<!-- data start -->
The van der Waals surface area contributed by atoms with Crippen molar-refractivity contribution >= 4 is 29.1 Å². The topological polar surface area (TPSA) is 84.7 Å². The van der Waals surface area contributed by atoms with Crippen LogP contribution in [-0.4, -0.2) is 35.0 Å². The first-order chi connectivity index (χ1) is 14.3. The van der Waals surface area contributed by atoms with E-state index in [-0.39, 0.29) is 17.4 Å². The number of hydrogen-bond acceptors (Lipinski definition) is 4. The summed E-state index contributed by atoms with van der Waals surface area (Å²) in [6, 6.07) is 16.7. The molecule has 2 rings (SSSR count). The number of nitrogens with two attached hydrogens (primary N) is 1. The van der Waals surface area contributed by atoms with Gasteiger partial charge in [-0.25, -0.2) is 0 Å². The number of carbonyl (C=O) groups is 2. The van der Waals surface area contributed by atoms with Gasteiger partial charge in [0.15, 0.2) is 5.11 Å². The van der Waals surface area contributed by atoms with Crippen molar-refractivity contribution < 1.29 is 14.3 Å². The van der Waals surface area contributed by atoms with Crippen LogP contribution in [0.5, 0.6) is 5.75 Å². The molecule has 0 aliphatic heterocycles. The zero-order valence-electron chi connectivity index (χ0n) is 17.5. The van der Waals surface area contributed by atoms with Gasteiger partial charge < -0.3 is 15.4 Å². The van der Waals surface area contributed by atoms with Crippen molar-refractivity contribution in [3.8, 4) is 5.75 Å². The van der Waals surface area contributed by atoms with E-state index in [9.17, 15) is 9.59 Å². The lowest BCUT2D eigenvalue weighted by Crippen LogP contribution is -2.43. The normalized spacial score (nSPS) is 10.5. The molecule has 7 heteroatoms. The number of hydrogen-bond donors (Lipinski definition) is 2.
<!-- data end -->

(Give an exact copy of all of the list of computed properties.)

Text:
The van der Waals surface area contributed by atoms with Crippen molar-refractivity contribution >= 4 is 29.1 Å². The topological polar surface area (TPSA) is 84.7 Å². The van der Waals surface area contributed by atoms with Crippen LogP contribution in [-0.4, -0.2) is 35.0 Å². The first-order chi connectivity index (χ1) is 14.3. The van der Waals surface area contributed by atoms with E-state index in [-0.39, 0.29) is 17.4 Å². The number of hydrogen-bond acceptors (Lipinski definition) is 4. The summed E-state index contributed by atoms with van der Waals surface area (Å²) in [6, 6.07) is 16.7. The molecule has 2 rings (SSSR count). The number of nitrogens with two attached hydrogens (primary N) is 1. The van der Waals surface area contributed by atoms with Gasteiger partial charge in [-0.25, -0.2) is 0 Å². The number of carbonyl (C=O) groups is 2. The van der Waals surface area contributed by atoms with Gasteiger partial charge in [0.15, 0.2) is 5.11 Å². The van der Waals surface area contributed by atoms with Crippen molar-refractivity contribution < 1.29 is 14.3 Å². The van der Waals surface area contributed by atoms with Crippen LogP contribution in [0.5, 0.6) is 5.75 Å². The molecule has 0 aliphatic heterocycles. The zero-order valence-electron chi connectivity index (χ0n) is 17.5. The van der Waals surface area contributed by atoms with Gasteiger partial charge < -0.3 is 15.4 Å². The van der Waals surface area contributed by atoms with Crippen molar-refractivity contribution in [3.8, 4) is 5.75 Å². The van der Waals surface area contributed by atoms with E-state index in [9.17, 15) is 9.59 Å². The lowest BCUT2D eigenvalue weighted by Crippen LogP contribution is -2.43. The normalized spacial score (nSPS) is 10.5. The molecule has 7 heteroatoms. The number of hydrogen-bond donors (Lipinski definition) is 2.